The symptom is an increased susceptibility to infections by bacteria and fungi. The immune system is not able to respond quickly and effectively to the so-called general pathogenic patterns PAMP (Pathogen-Associated Molecular Pattern).

Chronic granulomatosis

Phagocytosis disorder in neutrophilic granulocytes and macrophages. It is caused by a congenital enzymatic defect (enzymopathy) of one of the mechanisms of intracellular killing. Commonly disrupted enzymes include myeloperoxidase or glucose-6-phosphate dehydrogenase.

Chediak-Higashi syndrome

Disorder of intracellular granules release. In granulocytes, phagosomes do not fuse with lysosome.

The disease is associated with albinism.

LAD syndrome (leukocyte adhesion deficiency)

Leukocyte integrins deficiency. Cells of the immune system are not able to interact with stimuli from the environment (tissue ligands, signaling molecules ...). Failure to interact leads to impaired adhesion, chemotaxis and bactericidal abilities.

Primary immunodeficiencies associated with congenital malformations[edit | edit source]

Di-George's syndrome

Hypoplasia or thymic agenesis, which leads to a decrease in the number of T-lymphocytes. Affected individuals have low resistance to viral and fungal infections.

It is usually a developmental defect of the 3rd and 4th pharyngeal pouch, associated with the absence of parathyroid glands (→tetany) and the occurrence of congenital heart defects.

Ataxia teleangiectasia

The cause is a mutation in the reparator genes, their products correct DNA breaks arising, among other things, when reorganizing genes for TcR and immunoglobulin chains.

The disorder affects both cellular and humoral immunity.

Other symptoms: cerebellar ataxia (disorders of balance and coordination of movements), telangiectasia (dilation of blood vessels in the skin and mucous membranes), muscle atrophy, cancer.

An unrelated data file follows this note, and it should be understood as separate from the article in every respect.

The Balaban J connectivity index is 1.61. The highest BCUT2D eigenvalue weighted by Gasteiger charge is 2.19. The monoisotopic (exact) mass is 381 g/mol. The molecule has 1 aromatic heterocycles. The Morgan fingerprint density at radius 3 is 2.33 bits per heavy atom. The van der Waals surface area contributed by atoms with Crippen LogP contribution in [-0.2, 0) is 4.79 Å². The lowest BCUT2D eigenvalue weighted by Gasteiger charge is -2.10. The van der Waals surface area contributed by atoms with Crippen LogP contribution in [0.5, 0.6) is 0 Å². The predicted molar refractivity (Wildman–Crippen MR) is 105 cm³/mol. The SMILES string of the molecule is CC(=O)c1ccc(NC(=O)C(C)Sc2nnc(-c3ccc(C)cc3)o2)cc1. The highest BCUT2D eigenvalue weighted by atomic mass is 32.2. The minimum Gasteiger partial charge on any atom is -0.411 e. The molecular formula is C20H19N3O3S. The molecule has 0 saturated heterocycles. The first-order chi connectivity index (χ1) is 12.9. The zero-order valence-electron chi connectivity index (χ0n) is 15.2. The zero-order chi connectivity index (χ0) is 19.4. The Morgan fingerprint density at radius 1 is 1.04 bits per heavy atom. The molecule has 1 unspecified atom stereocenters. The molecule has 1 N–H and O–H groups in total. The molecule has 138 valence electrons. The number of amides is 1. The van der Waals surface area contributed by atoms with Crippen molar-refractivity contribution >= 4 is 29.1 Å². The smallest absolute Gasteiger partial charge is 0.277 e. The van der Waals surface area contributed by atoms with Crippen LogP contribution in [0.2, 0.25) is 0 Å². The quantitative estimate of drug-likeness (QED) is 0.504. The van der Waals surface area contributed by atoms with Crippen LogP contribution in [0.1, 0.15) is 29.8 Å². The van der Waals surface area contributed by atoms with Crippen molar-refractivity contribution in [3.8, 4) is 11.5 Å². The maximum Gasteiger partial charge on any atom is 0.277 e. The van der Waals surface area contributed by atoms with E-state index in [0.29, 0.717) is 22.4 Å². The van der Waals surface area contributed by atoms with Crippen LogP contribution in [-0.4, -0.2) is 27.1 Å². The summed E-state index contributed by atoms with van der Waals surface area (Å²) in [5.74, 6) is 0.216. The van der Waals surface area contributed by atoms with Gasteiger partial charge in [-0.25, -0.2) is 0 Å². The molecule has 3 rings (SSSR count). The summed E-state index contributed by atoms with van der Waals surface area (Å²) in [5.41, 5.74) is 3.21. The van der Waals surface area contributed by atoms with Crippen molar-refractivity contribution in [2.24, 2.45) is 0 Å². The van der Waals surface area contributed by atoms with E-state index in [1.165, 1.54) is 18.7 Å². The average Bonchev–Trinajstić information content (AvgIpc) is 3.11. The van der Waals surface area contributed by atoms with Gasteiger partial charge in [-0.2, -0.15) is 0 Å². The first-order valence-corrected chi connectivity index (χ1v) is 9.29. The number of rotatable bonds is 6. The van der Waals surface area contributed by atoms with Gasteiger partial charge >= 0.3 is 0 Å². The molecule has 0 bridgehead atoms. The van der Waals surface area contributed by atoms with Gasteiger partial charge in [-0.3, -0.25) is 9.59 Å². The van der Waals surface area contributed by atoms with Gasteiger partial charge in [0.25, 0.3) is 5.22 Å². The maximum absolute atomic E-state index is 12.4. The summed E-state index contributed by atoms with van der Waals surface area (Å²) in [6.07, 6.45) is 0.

Wiskott-Aldrich syndrome

GR X-linked disease. The cause is a defect in the membrane glycoprotein on the surface of T-cells and platelets, which are increasingly caught up in the spleen.

T-cells and platelets gradually decrease (→thrombocytopenia), disease manifests itself in a trias:

  • recurrent infections;
  • bleeding – some patients die within one year of bleeding into the brain;
  • eczema.

One of the therapeutic options is splenectomy, which leads to alleviation of thrombocytopenia.

Acquired immunodeficiencies[edit | edit source]

Secondary antibody immunodeficiencies[edit | edit source]

Immunoglobulins are lost from plasma. The escape route may be:

Decreased immunoglobulin production occurs in B-lymphomas, CLL, multiple myeloma. Decreased synthesis may also be due to malabsorption syndrome with insufficient amino acid absorption.

Acquired granulocytopenia to agranulocytosis[edit | edit source]

Idiopathic or medullary depression after drug damage, poisons, aplastic anemia

Immunodeficiency after splenectomy[edit | edit source]

Patients after splenectomy are at high risk of pneumococcal infection (Str. pneumoniae), which can lead to life-threatening meningitis and sepsis.

Immunosuppressive action[edit | edit source]

Some drugs induce targeted immunosuppression (cytostatics, corticoids), other times it is a side effect of drugs. Stress, clinical conditions disrupting homeostasis (uremia, diabetes, sepsis, malignancies), deficiencies – vitamins B, C, D, metals (Fe, Cu, Zn, Se, proteins) can also manifest themselves in a severe reduction in the immune response.

Searchtool right.svg For more information see Immunosuppressants.

HIV infection[edit | edit source]

Searchtool right.svg For more information see HIV, AIDS.

Links[edit | edit source]

Related articles[edit | edit source]